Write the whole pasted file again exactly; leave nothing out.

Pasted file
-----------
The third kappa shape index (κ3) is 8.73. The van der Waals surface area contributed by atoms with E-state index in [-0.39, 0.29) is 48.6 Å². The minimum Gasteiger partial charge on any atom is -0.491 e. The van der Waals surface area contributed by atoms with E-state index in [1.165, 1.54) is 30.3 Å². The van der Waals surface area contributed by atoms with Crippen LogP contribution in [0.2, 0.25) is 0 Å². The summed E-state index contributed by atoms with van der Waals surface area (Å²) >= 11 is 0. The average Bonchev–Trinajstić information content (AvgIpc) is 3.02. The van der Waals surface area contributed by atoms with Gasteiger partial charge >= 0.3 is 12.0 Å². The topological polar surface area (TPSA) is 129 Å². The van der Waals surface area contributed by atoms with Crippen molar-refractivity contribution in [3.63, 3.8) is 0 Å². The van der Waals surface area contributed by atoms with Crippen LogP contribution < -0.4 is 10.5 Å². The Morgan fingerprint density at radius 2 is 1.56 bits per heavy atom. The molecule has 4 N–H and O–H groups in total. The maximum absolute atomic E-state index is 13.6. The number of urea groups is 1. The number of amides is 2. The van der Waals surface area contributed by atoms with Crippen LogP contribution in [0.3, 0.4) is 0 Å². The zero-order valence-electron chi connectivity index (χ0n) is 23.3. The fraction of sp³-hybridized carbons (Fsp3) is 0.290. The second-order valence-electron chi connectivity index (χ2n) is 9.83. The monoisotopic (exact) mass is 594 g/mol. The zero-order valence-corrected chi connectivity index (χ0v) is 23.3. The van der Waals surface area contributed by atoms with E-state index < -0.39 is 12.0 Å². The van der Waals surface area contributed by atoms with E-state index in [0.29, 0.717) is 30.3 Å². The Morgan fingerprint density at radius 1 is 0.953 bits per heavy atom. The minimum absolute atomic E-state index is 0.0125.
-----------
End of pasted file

The third kappa shape index (κ3) is 8.73. The van der Waals surface area contributed by atoms with E-state index in [-0.39, 0.29) is 48.6 Å². The minimum Gasteiger partial charge on any atom is -0.491 e. The van der Waals surface area contributed by atoms with E-state index in [1.165, 1.54) is 30.3 Å². The van der Waals surface area contributed by atoms with Crippen LogP contribution in [0.2, 0.25) is 0 Å². The summed E-state index contributed by atoms with van der Waals surface area (Å²) >= 11 is 0. The average Bonchev–Trinajstić information content (AvgIpc) is 3.02. The van der Waals surface area contributed by atoms with Gasteiger partial charge >= 0.3 is 12.0 Å². The topological polar surface area (TPSA) is 129 Å². The van der Waals surface area contributed by atoms with Crippen molar-refractivity contribution in [3.63, 3.8) is 0 Å². The van der Waals surface area contributed by atoms with Crippen LogP contribution < -0.4 is 10.5 Å². The Morgan fingerprint density at radius 2 is 1.56 bits per heavy atom. The molecule has 4 N–H and O–H groups in total. The maximum absolute atomic E-state index is 13.6. The number of urea groups is 1. The number of amides is 2. The van der Waals surface area contributed by atoms with Crippen LogP contribution in [0.3, 0.4) is 0 Å². The zero-order valence-electron chi connectivity index (χ0n) is 23.3. The fraction of sp³-hybridized carbons (Fsp3) is 0.290. The second-order valence-electron chi connectivity index (χ2n) is 9.83. The monoisotopic (exact) mass is 594 g/mol. The zero-order valence-corrected chi connectivity index (χ0v) is 23.3. The van der Waals surface area contributed by atoms with E-state index < -0.39 is 12.0 Å². The van der Waals surface area contributed by atoms with E-state index in [0.29, 0.717) is 30.3 Å². The Morgan fingerprint density at radius 1 is 0.953 bits per heavy atom. The minimum absolute atomic E-state index is 0.0125.